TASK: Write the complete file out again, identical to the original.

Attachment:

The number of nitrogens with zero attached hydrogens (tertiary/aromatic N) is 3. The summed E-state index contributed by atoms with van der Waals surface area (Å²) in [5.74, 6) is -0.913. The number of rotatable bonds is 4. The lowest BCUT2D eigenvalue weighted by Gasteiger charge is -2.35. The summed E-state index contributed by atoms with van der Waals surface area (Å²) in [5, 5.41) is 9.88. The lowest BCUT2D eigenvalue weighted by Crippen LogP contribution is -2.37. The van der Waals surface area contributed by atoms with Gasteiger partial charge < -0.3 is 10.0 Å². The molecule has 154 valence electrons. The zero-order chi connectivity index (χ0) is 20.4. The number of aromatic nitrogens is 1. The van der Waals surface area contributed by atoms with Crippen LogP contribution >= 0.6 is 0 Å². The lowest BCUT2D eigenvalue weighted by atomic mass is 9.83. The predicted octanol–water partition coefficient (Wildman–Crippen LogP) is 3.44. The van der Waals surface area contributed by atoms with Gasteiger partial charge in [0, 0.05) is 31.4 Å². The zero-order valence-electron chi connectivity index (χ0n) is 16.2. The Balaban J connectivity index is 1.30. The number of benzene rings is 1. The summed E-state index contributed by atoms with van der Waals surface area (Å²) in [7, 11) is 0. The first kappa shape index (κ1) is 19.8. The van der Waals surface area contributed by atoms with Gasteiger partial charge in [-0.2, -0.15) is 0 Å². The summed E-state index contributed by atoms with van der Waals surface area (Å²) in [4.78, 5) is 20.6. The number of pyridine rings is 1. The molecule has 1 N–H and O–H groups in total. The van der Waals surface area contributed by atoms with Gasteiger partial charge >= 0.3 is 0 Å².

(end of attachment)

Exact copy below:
The number of nitrogens with zero attached hydrogens (tertiary/aromatic N) is 3. The summed E-state index contributed by atoms with van der Waals surface area (Å²) in [5.74, 6) is -0.913. The number of rotatable bonds is 4. The lowest BCUT2D eigenvalue weighted by Gasteiger charge is -2.35. The summed E-state index contributed by atoms with van der Waals surface area (Å²) in [5, 5.41) is 9.88. The lowest BCUT2D eigenvalue weighted by Crippen LogP contribution is -2.37. The van der Waals surface area contributed by atoms with Gasteiger partial charge < -0.3 is 10.0 Å². The molecule has 154 valence electrons. The zero-order chi connectivity index (χ0) is 20.4. The number of aromatic nitrogens is 1. The van der Waals surface area contributed by atoms with Crippen LogP contribution >= 0.6 is 0 Å². The lowest BCUT2D eigenvalue weighted by atomic mass is 9.83. The predicted octanol–water partition coefficient (Wildman–Crippen LogP) is 3.44. The van der Waals surface area contributed by atoms with Gasteiger partial charge in [0, 0.05) is 31.4 Å². The zero-order valence-electron chi connectivity index (χ0n) is 16.2. The Balaban J connectivity index is 1.30. The number of benzene rings is 1. The summed E-state index contributed by atoms with van der Waals surface area (Å²) in [7, 11) is 0. The first kappa shape index (κ1) is 19.8. The van der Waals surface area contributed by atoms with Gasteiger partial charge in [-0.2, -0.15) is 0 Å². The summed E-state index contributed by atoms with van der Waals surface area (Å²) in [4.78, 5) is 20.6. The number of pyridine rings is 1. The molecule has 1 N–H and O–H groups in total. The van der Waals surface area contributed by atoms with Gasteiger partial charge >= 0.3 is 0 Å².